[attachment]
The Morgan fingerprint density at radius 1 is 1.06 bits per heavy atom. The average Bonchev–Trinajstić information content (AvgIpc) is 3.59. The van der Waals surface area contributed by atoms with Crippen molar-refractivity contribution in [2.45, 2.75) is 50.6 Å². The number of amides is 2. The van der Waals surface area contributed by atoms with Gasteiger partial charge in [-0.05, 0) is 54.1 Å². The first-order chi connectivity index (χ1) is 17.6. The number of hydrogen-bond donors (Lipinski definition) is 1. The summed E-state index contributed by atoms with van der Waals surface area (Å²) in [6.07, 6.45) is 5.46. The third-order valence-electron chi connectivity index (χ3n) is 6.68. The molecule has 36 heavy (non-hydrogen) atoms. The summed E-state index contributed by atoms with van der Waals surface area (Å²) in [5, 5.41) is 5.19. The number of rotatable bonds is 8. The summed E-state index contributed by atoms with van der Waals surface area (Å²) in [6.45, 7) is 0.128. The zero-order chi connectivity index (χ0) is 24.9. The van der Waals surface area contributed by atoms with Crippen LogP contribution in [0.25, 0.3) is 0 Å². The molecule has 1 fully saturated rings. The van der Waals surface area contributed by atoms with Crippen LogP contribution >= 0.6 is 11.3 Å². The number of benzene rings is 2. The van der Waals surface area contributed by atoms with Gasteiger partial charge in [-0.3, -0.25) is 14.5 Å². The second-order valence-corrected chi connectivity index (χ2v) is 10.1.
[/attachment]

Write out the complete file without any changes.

The Morgan fingerprint density at radius 1 is 1.06 bits per heavy atom. The average Bonchev–Trinajstić information content (AvgIpc) is 3.59. The van der Waals surface area contributed by atoms with Crippen molar-refractivity contribution in [2.45, 2.75) is 50.6 Å². The number of amides is 2. The van der Waals surface area contributed by atoms with Gasteiger partial charge in [-0.05, 0) is 54.1 Å². The first-order chi connectivity index (χ1) is 17.6. The number of hydrogen-bond donors (Lipinski definition) is 1. The summed E-state index contributed by atoms with van der Waals surface area (Å²) in [6.07, 6.45) is 5.46. The third-order valence-electron chi connectivity index (χ3n) is 6.68. The molecule has 36 heavy (non-hydrogen) atoms. The summed E-state index contributed by atoms with van der Waals surface area (Å²) in [5, 5.41) is 5.19. The number of rotatable bonds is 8. The summed E-state index contributed by atoms with van der Waals surface area (Å²) in [6.45, 7) is 0.128. The zero-order chi connectivity index (χ0) is 24.9. The van der Waals surface area contributed by atoms with Crippen LogP contribution in [0.25, 0.3) is 0 Å². The molecule has 1 fully saturated rings. The van der Waals surface area contributed by atoms with Crippen LogP contribution >= 0.6 is 11.3 Å². The number of benzene rings is 2. The van der Waals surface area contributed by atoms with Gasteiger partial charge in [-0.3, -0.25) is 14.5 Å². The second-order valence-corrected chi connectivity index (χ2v) is 10.1.